The number of Catholics in the workplace has risen while there are fewer Protestants in work, the Equality Commission for Northern Ireland has revealed.
Firms with 11 or more employees must supply monitoring details
The commission's 13th annual monitoring report, published on Tuesday, was based on a survey of 481,117 people working in the public and private sectors.
Under fair employment legislation in Northern Ireland, all public and private sector companies with 11 or more employees must register with the Equality Commission.
The companies are required each year to submit details of the community background, employment status, occupation and sex of their workforce.
The report found that the number of Catholic employees increased by 1.7% in 2002, while the number of Protestants fell by 0.6%.
Protestants accounted for almost two-thirds of those approaching retirement, the report found.
Catholics made up 51% of those aged between 16 and 35.
The commission's survey also found that more than 50% of the workforce was female.
It said this figure was disproportionately high because of the number of women working part-time.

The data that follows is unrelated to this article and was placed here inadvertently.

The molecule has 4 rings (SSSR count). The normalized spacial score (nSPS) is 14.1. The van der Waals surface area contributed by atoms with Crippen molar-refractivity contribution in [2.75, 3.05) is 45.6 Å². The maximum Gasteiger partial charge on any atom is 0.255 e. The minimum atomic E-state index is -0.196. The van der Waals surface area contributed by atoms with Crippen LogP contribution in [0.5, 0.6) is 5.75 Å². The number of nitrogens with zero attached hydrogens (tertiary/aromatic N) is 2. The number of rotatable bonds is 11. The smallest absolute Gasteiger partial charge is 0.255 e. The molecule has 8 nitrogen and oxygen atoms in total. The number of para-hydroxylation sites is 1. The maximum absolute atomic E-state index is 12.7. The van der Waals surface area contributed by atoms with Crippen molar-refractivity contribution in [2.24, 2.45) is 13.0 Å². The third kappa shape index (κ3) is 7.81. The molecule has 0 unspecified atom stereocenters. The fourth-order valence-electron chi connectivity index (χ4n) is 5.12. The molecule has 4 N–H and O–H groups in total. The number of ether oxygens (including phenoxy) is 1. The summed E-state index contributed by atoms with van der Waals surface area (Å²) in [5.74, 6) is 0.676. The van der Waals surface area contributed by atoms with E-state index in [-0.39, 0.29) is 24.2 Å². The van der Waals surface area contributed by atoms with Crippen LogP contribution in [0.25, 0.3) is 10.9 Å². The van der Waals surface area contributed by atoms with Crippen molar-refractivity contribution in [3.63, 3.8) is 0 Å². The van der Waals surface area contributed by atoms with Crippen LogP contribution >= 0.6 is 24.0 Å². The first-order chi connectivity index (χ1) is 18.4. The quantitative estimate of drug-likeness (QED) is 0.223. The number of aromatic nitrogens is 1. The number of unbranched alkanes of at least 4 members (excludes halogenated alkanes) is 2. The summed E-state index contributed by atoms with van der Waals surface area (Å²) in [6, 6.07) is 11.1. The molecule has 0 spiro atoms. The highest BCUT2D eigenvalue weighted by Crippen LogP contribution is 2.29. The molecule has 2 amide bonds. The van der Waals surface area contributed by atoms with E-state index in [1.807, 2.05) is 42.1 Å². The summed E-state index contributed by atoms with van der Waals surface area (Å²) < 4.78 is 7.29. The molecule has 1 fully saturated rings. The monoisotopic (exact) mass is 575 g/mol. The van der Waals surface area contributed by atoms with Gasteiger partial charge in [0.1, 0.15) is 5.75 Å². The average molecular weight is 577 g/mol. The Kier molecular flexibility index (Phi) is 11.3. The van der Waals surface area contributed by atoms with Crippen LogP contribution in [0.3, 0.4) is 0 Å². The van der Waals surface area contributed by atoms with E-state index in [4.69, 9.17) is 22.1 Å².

Eileen Lavery of the Equality Commission told BBC Radio Ulster that some of the changes were due to a rise in public service sector jobs.
"I think there are a number of factors behind this," she said.
"Firstly, the economy has been doing quite well, and in particular we have seen the services sector grow again.
She added that public sector employment had also increased.
"Where there is an increase in employment, there is opportunity for change and that opportunity has resulted in a small increase in Catholic participation," she said.
The Equality Commission was established under the terms of the Good Friday Agreement to oversee equal opportunities in areas including employment.
It was included in the Agreement to address nationalist and republican demands that the equality agenda in Northern Ireland should be examined.
The body replaced the Commission for Racial Equality for Northern Ireland, the Equal Opportunities Commission, Fair Employment Commission and the Northern Ireland Disability Council.
The commission is also responsible for ensuring that all public authorities in Northern Ireland give due regard to promoting equality of opportunity across a range of areas.
These include religion, political opinion, gender, race, age, marital status, sexual orientation, disability and those with and without dependants.